1. Skating on Europa 9:35
2. Know Again 6:26
3. A Poet’s Talespin I: Half-Slept Moments 1:56
4. A Poet’s Talespin II: Soft Collisions 8:28
5. A Poet’s Talespin III: The Bridge 7:55
6. A Poet’s Talespin IV: I Write 5:01
7. A Poet’s Talespin V: In the Shadows 6:17
8. Get the Hell off my Lawn 4:20
9. Counted the Stars 1:18
Dave Kulju – electric and acoustic guitars, bass guitar, keyboards, guitar synthesizer, sound effects and programming
Frank Basile – drums
Annie Oya – vocals (3)
Ian Cameron – electric and acoustic violins (2)
Notes in the Margin is the second album released by US multi-instrumentalist Dave Kulju, based in Rochester (New Hampshire). After his recording debut with Electrum, Frames of Mind (1998), followed in 2002 by Standard Deviation, when the band went on hiatus he started devoting his free time to his solo career, releasing Abstract Expression in 2007, which brought him to the attention of the community of progressive rock followers. Like Abstract Expressions – even if Kulju is in charge of the majority of the instrumentation – Notes in the Margin is not your typical, ubiquitous ‘solo-pilot’ projects made possible by modern recording technology, but features a real drummer, Frank Basile, as well as a couple of other guests. Unlike its predecessor, though, the album is not completely instrumental, and its centrepiece, the five-part epic “A Poet’s Talespin” (adapted from two poems by Australian poet Amanda Joy) features the amazing contribution of UK-based session vocalist Annie Oya.
Three years in the making, the process lovingly detailed on Dave’s own website, Notes in the Margin is an unusually elegant, deeply literate effort that eschews any of the pretentiousness often associated with prog, and manages to emphasize emotional content without being mawkish or contrived. The striking cover, a photo taken by Kulju himself (who is a gifted photographer as well as a talented musician), immediately projects a stylish contemporary image that sharply deviates from the old prog cliché of fantasy/sci-fi themed artwork, with its still life centred around a vintage typewriter. According to the artist, the album title is a reflection on the process of making the record itself – a process involving a lot of rewriting and refinement, just like a work of literature.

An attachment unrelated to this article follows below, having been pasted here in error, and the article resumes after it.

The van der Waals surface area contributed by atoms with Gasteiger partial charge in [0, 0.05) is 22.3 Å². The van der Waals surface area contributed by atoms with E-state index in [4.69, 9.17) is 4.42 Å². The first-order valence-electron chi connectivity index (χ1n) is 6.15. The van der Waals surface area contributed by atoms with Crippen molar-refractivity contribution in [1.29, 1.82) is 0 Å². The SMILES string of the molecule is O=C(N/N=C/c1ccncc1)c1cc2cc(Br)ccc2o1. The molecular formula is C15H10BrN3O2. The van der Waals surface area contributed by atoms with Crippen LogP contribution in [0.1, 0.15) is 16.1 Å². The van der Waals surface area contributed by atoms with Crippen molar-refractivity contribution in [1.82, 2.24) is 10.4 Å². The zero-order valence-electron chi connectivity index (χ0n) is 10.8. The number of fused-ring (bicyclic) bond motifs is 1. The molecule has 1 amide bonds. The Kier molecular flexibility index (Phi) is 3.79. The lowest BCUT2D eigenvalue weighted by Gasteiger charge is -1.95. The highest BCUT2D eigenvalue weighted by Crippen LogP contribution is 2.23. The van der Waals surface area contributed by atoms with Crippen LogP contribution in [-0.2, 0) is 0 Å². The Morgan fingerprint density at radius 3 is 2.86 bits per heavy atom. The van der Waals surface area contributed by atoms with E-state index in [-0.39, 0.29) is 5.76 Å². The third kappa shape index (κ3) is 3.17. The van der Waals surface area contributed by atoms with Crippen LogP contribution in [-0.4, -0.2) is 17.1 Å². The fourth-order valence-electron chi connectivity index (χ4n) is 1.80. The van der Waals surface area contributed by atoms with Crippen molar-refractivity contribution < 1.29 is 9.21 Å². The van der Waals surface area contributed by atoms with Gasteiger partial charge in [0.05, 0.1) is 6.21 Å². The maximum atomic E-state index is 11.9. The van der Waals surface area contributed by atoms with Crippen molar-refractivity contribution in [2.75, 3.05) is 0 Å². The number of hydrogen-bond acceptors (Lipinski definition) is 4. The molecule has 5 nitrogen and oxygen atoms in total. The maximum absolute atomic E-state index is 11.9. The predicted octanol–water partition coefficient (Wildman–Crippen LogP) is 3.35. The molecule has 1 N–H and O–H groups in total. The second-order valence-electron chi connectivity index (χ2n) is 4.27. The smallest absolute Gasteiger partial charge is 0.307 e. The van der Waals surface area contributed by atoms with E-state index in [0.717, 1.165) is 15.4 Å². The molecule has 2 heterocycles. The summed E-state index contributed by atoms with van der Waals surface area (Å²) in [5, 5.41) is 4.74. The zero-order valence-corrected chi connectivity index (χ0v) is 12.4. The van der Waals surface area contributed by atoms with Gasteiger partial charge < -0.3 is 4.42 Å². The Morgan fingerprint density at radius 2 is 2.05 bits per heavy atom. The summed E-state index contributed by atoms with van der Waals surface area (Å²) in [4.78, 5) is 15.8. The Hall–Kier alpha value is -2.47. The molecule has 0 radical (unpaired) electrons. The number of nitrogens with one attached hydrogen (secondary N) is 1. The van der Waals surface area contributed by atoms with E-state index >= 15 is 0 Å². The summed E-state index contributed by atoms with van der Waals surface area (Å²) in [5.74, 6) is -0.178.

For a project completely conceived in the studio, Notes in the Margin sounds remarkably organic, multilayered though never overdone, each instrument standing out in clear detail. It comes very much across as a guitar-based album, showcasing Kulju’s fluid, clean style, inspired by the likes of David Gilmour and Andy Latimer without being derivative. Keyboards, on the other hand, are used more as a foundation than the main event, though the epic can boast of some positively gorgeous piano passages. Surprisingly, however, the real protagonist of Notes in the Margin is the bass, merging seamlessly with Frank Basile’s excellent drum work to set the pace, and stamping its own distinctive touch on the fabric of the compositions. The music flows smoothly, with enough complexity to satisfy the cravings of most prog fans, except those who are looking for innovation at all costs. Indeed, while Notes in the Margin does not offer anything startlingly new, neither does the vast majority of current releases, and the musical content here is undeniably above average.